“I’m going to get him his belts, he’s definitely getting his belt from tonight, and then I guess I’ve got some catching up to do.”UFC president Dana White told UFC.com
A tough pill to swallow if the UFC had thought they would get away with not awarding the champion the belts he had won. And White added that handing out new belts with every title defence was not, in fact, the way things went saying;
“That’s not he way it works, people don’t win belts every time. You defend your title, you keep your belt. If we are handing out belts with every single defence here, its a lot of money.”UFC president Dana White at UFC Kansas
However, former bantamweight champion TJ Dillashaw can attest to that statement not being true. As the proud owner of five UFC championship belts. Dillashaw was given one for each time he captured the 135 titles, along with the three subsequent title defences.
So there are without a doubt holes in White’s explanation of how the belt system worked. And not really a small issue champions could have simply misunderstood. When in reality it would no doubt have to be written down somewhere in black and white in their respective contracts.
The New UFC Legacy Belt
Weighing in at ten and a half pounds, the new UFC legacy gold belt is the latest iteration of the championship strap to be created. The major change, of course, is that champions will not get a new one after each successful title defence.
As with the new belt, there is a plate containing placeholders for a series of ruby stones. Allowing for a new stone, along with an inscription for the event to be inserted following their win.
So a far cry from handing over a brand new one-third of a million dollars right? The UFC has got its head screwed on and no doubt could not wait to find a reason for the changeover. Which just so happened to align with their new ESPN+ deal, woohoo.
In a tweet published on Jan 18, 2019, the UFC announced that the coming Saturday night at Kansas City for Cejudo vs Dillashaw. Would be the first time the new Legacy belt would be put on display.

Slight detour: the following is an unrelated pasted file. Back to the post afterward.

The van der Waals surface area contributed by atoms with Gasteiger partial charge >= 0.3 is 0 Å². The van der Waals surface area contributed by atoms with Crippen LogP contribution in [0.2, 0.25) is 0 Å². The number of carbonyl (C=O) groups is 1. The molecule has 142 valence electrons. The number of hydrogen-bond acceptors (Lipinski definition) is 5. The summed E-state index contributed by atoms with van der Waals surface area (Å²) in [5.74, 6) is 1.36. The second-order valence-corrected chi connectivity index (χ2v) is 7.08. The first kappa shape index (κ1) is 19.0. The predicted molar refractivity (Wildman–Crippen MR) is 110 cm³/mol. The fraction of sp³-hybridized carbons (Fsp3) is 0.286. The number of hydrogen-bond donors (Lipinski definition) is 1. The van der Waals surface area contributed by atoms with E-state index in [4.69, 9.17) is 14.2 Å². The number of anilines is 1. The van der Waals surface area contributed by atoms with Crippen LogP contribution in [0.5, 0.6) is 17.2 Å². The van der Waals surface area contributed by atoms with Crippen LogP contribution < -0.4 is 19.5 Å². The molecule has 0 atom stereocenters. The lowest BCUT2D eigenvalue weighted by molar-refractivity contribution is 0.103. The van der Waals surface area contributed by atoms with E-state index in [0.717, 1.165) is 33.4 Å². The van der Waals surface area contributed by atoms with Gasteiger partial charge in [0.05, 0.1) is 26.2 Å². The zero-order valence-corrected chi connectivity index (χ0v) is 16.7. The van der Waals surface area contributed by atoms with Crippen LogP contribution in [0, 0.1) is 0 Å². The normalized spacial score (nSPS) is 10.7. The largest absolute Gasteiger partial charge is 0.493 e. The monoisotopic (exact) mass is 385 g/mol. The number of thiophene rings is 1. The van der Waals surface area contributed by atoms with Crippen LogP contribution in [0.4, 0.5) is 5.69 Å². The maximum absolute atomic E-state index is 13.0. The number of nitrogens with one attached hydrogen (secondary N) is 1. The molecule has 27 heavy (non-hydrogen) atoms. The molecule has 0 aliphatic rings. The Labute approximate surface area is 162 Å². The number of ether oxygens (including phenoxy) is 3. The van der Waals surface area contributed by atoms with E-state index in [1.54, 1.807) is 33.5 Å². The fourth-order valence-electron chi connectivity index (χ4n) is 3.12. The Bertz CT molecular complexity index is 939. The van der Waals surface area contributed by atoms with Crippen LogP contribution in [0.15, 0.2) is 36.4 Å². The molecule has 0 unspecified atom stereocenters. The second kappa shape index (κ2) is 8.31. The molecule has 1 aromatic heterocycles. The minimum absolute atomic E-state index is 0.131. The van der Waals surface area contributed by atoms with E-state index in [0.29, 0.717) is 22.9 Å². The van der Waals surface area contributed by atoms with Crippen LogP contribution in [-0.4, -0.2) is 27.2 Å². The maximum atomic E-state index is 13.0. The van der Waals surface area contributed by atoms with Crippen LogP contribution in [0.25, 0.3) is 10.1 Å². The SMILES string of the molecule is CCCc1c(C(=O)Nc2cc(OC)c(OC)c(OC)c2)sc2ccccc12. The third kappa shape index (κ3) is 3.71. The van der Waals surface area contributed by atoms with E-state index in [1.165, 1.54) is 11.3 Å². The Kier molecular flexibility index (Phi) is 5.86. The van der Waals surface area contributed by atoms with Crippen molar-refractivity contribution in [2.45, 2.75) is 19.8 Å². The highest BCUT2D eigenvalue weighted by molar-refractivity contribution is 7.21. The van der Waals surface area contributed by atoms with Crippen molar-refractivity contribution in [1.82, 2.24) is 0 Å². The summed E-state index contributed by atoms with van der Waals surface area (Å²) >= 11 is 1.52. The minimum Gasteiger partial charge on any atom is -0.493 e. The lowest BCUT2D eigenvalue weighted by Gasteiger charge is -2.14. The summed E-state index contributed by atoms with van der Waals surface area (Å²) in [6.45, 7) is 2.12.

And Dana White would later show off the belt for the very first time in a rather unceremonious daytime chat on ESPN’s GET UP morning show.
Why Did UFC Change Belts
So a valid reason for the change of belts could be easily mustered by UFC brass. Something which would maintain the integrity accrued by its predecessor. Allowing the latest version to carry on the lineage with its head held high.
But let’s actually be honest and realistic about it. The UFC was spending a small fortune on issuing a new belt each time either a fighter won or defended.
So fighters such as Anderson Silva, Jon Jones, and Demetrious Johnson with 10 and 11 championship wins. Could be looking at several million dollars worth of gold sitting gathering dust in their TV room cabinet.
There can be little doubt the new owners WME ING, had already made some big cuts across the board. Didn’t also look at the bill for issuing new belts and thought, we need to put a cap on this and fast.
And with some quick thinking and good marketing, the all-new Legacy belt was born. One belt to rule all others, ten and a half pounds of gold handed out to each new champion, but one time only.
Add a little bit of glitter following each successful title defence and you end up saving the company a small fortune.
The UFC champion belt is widely regarded as one of the greatest in all combat sports. And being able to become a UFC champion and capture it even in time is the stuff of dreams. And holding on to it even after losing your championship is one of those huge pluses.
However, the change from the classic to the new legacy belt has meant that fighters will no longer be able to amass a collection following each title defence. No doubt when it comes to the company balance sheets it makes plenty of sense.
But now with the new belt being issued. The UFC is able to stem the haemorrhaging of cash when having those new belts minted. Something which could well have left the UFC president with a tear in his eye when it came to fulfilling the flyweight champions request.
And regardless of what anyone thinks of the new system, it is nowhere to stay. And like it or not the legacy belt is the one future champions will be bringing home for the foreseeable future.
Hi, I’m Ross and I am nearer to 50 than to 40! I have been involved in Martial arts and fitness for most of my life. With a professional working background as a licensed insurance agent. I wanted to share my journey with the world. So that others too can learn from my experiences.